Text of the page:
Yellow River Center
Yellow River Center
1466 Lanier Place, NE, Atlanta, GA 30306
offering a choice for managing personal health and well being
Tai Chi for Parkinson's Disease The cause of Parkinson’s disease is still not known. Degeneration of the basal ganglia in the central nervous system results in a depletion of the neurotransmitter dopamine. The way each individual responds physiologically and psychologically to the disease is somewhat unpredictable. The symptoms range from almost undetectable to severely impaired.
Research has confirmed what people with PD already know that physical and mental exercise helps. Stretching, weight training, walking and aerobic exercise can all help physically. Meditation, support groups, puzzle-solving and spiritual practice can all help mentally. Medicine offers increasingly effective drug therapy, and physical therapy, massage therapy and occupational therapy provide helpful interventions.
If you have PD, or are friend, family or caregiver, you know how remarkably resilient the human spirit can become when faced with the changes that are forced by the disease. People are willing to try life-style practices from other cultures like yoga, tai chi and tango. Scientific studies continue to search for what might work best.
As you might guess, we are promoting Tai Chi. Research published in the New England Journal of Medicine in February, 1012, reports that the special kind of mind-body movement that characterizes authentic Tai Chi Chuan can have a healing, preventive impact upon the connections that PD attacks. The biggest benefit that has been documented is better balance and fewer falls. Other functional improvements have also been measured, and evidence is accumulating that practicing Tai Chi can slow the progression of symptoms. Chinese Traditional Medicine offers its own explanation based on yin-yang theory. When yin and yang are in balance, a person is healthy. Vital energy (Chi) can circulate freely throughout the body through channels (meridians) that pass through functional organs. Stress, injury, abnormal growths, malnutrition, disease, all are explained as poor chi flow. Medical treatment and preventive health are understood as restoring and maintaining the flow of Chi. To find out more, go to What is Chi?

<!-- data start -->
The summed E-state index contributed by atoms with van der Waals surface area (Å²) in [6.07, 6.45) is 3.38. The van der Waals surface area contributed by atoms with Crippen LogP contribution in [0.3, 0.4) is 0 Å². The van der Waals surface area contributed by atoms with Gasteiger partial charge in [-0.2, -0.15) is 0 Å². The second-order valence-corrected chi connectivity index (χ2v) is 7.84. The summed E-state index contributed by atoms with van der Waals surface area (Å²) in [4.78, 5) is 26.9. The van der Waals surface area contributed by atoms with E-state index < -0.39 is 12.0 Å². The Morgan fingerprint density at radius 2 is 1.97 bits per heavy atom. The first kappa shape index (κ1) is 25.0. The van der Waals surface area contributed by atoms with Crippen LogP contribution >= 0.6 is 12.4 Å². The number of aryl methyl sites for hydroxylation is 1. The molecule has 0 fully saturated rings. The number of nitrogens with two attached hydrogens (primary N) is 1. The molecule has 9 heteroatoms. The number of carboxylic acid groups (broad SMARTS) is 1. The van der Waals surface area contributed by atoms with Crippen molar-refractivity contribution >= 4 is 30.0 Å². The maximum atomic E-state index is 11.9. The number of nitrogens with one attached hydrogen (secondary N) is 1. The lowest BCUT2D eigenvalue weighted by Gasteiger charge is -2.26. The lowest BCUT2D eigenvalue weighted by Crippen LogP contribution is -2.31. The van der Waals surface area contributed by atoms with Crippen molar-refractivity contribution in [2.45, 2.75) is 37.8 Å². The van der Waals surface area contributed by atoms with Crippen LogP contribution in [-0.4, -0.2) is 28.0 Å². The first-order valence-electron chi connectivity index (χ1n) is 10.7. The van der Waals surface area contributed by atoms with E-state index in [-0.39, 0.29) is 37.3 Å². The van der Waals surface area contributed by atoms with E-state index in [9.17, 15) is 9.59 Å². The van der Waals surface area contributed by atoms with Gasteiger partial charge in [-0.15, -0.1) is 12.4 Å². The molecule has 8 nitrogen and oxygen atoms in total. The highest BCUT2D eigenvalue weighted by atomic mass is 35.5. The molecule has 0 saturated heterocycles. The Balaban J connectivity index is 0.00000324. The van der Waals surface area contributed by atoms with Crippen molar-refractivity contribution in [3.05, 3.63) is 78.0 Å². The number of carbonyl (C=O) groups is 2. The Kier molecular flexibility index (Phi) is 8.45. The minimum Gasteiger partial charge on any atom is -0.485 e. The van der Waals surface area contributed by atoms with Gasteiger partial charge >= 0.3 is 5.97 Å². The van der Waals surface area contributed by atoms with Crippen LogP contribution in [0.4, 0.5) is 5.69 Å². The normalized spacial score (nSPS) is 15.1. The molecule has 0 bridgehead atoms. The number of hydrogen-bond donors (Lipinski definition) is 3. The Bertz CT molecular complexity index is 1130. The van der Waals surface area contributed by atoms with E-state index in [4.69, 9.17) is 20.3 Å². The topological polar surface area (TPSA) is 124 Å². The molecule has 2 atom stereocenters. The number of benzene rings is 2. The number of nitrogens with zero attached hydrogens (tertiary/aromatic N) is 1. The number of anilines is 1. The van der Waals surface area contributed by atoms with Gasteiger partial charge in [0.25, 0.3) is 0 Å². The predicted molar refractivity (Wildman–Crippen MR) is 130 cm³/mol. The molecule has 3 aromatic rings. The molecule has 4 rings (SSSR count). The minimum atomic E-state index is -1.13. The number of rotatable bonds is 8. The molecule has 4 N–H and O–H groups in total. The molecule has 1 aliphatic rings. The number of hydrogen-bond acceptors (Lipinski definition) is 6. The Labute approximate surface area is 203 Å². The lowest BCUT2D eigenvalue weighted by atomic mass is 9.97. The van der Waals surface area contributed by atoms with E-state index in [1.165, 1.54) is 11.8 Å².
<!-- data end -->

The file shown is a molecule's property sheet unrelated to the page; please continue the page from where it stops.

In April, 2012, students in Brenau University's Occupational Therapy program organized a community health outreach program with Parkinson's support groups sponsored by the American Parkinson Disease Association that gave Yellow River Center an opportunity to share the benefits possible with Tai Chi. From that outreach, YRC has evolved two Tai Chi for PD workshops.
These workshops aim to make Tai Chi an integral part of a person's life style. We are continually working to improve ways of matching our teaching to the individual needs of participants. We are currently exploring ways to integrate the wisdom and experience of other Tai Chi and Qigong instructors to design a curriculum that produces measurable results through all stages of Parkinson's disease.
We are convinced that existing community resources can be leveraged to close the gap between research and practice and enable a significant number of people diagnosed with PD to slow the progression of the disease.
An economic model that uses U.S. census data to help project the prevalence and costs associated with health issues shows that slowing the progression of 5% of the 13,000 people in Metro Atlanta who have PD would save around $84,000.000 in health care costs.